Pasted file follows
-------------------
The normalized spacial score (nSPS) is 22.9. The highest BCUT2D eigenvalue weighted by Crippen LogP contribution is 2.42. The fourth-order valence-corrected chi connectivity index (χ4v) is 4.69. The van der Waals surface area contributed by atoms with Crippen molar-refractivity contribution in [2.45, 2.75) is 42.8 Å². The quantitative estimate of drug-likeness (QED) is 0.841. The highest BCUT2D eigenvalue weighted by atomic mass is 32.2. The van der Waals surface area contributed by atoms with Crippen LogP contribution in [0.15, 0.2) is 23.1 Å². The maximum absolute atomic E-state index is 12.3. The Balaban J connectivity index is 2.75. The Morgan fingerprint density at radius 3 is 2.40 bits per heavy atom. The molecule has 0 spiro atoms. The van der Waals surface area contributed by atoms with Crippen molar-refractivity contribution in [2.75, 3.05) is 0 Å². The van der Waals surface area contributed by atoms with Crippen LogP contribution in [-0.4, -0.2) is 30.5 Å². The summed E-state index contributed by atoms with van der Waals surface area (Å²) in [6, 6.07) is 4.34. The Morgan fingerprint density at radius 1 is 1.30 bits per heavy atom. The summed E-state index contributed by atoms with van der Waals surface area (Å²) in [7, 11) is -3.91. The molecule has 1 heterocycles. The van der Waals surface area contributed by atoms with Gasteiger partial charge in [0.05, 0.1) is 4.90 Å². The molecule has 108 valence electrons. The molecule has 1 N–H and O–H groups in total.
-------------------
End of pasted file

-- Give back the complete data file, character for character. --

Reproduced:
The normalized spacial score (nSPS) is 22.9. The highest BCUT2D eigenvalue weighted by Crippen LogP contribution is 2.42. The fourth-order valence-corrected chi connectivity index (χ4v) is 4.69. The van der Waals surface area contributed by atoms with Crippen molar-refractivity contribution in [2.45, 2.75) is 42.8 Å². The quantitative estimate of drug-likeness (QED) is 0.841. The highest BCUT2D eigenvalue weighted by atomic mass is 32.2. The van der Waals surface area contributed by atoms with Crippen LogP contribution in [0.15, 0.2) is 23.1 Å². The maximum absolute atomic E-state index is 12.3. The Balaban J connectivity index is 2.75. The Morgan fingerprint density at radius 3 is 2.40 bits per heavy atom. The molecule has 0 spiro atoms. The van der Waals surface area contributed by atoms with Crippen molar-refractivity contribution in [2.75, 3.05) is 0 Å². The van der Waals surface area contributed by atoms with Crippen LogP contribution in [-0.4, -0.2) is 30.5 Å². The summed E-state index contributed by atoms with van der Waals surface area (Å²) in [6, 6.07) is 4.34. The Morgan fingerprint density at radius 1 is 1.30 bits per heavy atom. The summed E-state index contributed by atoms with van der Waals surface area (Å²) in [7, 11) is -3.91. The molecule has 1 heterocycles. The van der Waals surface area contributed by atoms with Gasteiger partial charge in [0.05, 0.1) is 4.90 Å². The molecule has 108 valence electrons. The molecule has 1 N–H and O–H groups in total.